20

I've created a stateful widget and its parent widget needs to call a function that lives in the child's state.

Specifically, I have a class PlayerContainer that creates a VideoPlayer and has a member variable for the VideoPlayerController. When I press the play button, my main class needs to call play() on the state's VideoPlayerController, so I created a function inside the State class, but I don't know how to access that function from the parent widget.

Is that even possible? Or am I going about this all wrong?

4 Answers 4

33

I know that I'm pretty late to the party, but I have something that I think might help. So, you need to do four (4) things in your VideoPlayerController class:
1. Create an instance of your state class.
2. Create a method (play) which will be accessible in your PlayerContainer class
3. In your method, use the VideoPlayerControllerState instance to call the method in your state class.
4. Finally, when you createState, do so using the instance that you already created.

class VideoPlayerController extends StatefulWidget {
  final VideoPlayerControllerState vpcs = VideoPlayerControllerState();

  void play() {
    vpcs.play();
  }

  @override
  State<StatefulWidget> createState() => vpcs;
}

As you see, the play method uses vpcs (the VideoPlayerControllerState instance) to call the play method already in your state class.

In your PlayerContainer class, use your member variable to call the play method.

class PlayerContainerState extends State<PlayerContainer> {
  VideoPlayerController _vpc;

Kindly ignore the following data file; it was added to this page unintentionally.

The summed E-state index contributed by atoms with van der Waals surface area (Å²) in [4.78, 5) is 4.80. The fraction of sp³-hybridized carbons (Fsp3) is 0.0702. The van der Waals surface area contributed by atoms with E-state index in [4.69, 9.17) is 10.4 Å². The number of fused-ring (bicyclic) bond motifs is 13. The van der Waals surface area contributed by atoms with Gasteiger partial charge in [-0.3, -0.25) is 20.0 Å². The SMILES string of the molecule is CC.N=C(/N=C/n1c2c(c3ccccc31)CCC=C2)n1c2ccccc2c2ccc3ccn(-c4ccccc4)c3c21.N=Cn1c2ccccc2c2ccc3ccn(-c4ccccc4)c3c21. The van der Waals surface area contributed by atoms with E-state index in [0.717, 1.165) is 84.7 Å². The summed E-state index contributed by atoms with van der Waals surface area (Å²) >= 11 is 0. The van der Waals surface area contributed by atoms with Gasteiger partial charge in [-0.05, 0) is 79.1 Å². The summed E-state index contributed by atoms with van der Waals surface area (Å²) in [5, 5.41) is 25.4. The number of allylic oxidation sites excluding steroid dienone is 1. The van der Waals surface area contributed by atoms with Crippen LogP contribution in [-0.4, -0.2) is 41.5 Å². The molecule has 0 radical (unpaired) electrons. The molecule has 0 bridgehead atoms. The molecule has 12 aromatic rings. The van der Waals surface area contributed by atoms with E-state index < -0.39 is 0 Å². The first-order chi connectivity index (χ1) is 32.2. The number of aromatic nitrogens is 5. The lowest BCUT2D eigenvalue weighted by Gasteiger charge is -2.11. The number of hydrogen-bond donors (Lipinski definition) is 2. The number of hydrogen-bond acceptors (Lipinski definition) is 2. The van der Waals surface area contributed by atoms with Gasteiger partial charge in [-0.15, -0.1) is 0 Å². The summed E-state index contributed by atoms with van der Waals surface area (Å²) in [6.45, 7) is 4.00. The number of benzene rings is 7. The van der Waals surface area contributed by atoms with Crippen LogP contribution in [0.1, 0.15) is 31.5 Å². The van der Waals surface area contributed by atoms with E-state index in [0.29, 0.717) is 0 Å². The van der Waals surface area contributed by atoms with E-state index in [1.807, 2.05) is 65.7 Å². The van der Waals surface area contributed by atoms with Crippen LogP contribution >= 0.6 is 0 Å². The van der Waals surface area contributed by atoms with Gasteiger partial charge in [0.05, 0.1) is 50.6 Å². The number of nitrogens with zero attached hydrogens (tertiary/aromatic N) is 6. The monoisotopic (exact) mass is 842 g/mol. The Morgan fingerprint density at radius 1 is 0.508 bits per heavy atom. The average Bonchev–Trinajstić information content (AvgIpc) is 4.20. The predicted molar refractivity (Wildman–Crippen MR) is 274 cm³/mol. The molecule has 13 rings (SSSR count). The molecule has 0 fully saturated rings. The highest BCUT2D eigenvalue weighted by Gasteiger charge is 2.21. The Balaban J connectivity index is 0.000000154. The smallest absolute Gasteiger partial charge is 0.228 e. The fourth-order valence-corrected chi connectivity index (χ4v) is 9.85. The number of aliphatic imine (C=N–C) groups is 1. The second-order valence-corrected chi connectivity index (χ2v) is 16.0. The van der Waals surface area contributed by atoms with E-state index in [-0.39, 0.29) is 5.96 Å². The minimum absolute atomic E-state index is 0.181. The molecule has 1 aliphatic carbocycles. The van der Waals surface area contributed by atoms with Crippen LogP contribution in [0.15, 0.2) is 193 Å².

@override
  void initState() {
    super.initState();
    _vpc = VideoPlayerController();
  }
  ...

  void _handlePressPlay(){
    _vpc.play();
  } 
  ...

  @override
  Widget build(BuildContext context) {
    return ... //your video player widget using _vpc as your VideoPlayerController
      _vpc,
    );
  }
}

You can call _handlePressPlay() from the onPressed method of your play button. Alternatively, just put _vpc.play() in the onPressed method. Your choice :-).

2
  • 5
    'package:flutter/src/widgets/framework.dart': Failed assertion: line 3819 pos 12: '_state._widget == null': is not true. Commented Jun 3, 2019 at 13:19
  • It does work. Anyways it did for me without any errors. thanks.
    – Nicomak
    Commented Apr 14, 2020 at 12:14
7

While Darren Cole's answer above does not work correctly, there is an easy way to circumvent the immediate problem. Instead of

State<StatefulWidget> createState() => vpcs;

final VideoPlayerControllerState vpcs = VideoPlayerControllerState();

write:

State<StatefulWidget> createState(){
  vpcs = VideoPlayerControllerState();
  return vpcs;
}

VideoPlayerControllerState vpcs;

This way, the state gets re-written everytime createState() is called, which avoids the Failed assertion: line 3819 pos 12: '_state._widget == null': is not true errors.

Still, I guess this is a somewhat hackish solution - can somebody point out a better one?

2
  • 2
    On a side note: This will generate a 'must_be_immutable' warning, but I believe with far tamer consequences than the final State instance.
    – rgisi
    Commented May 18, 2020 at 20:33
  • This gives me 2 warnings though (class has mutable fields + logic in createState). Isn't there any better way?
    – timlg07
    Commented Apr 19, 2023 at 16:36
6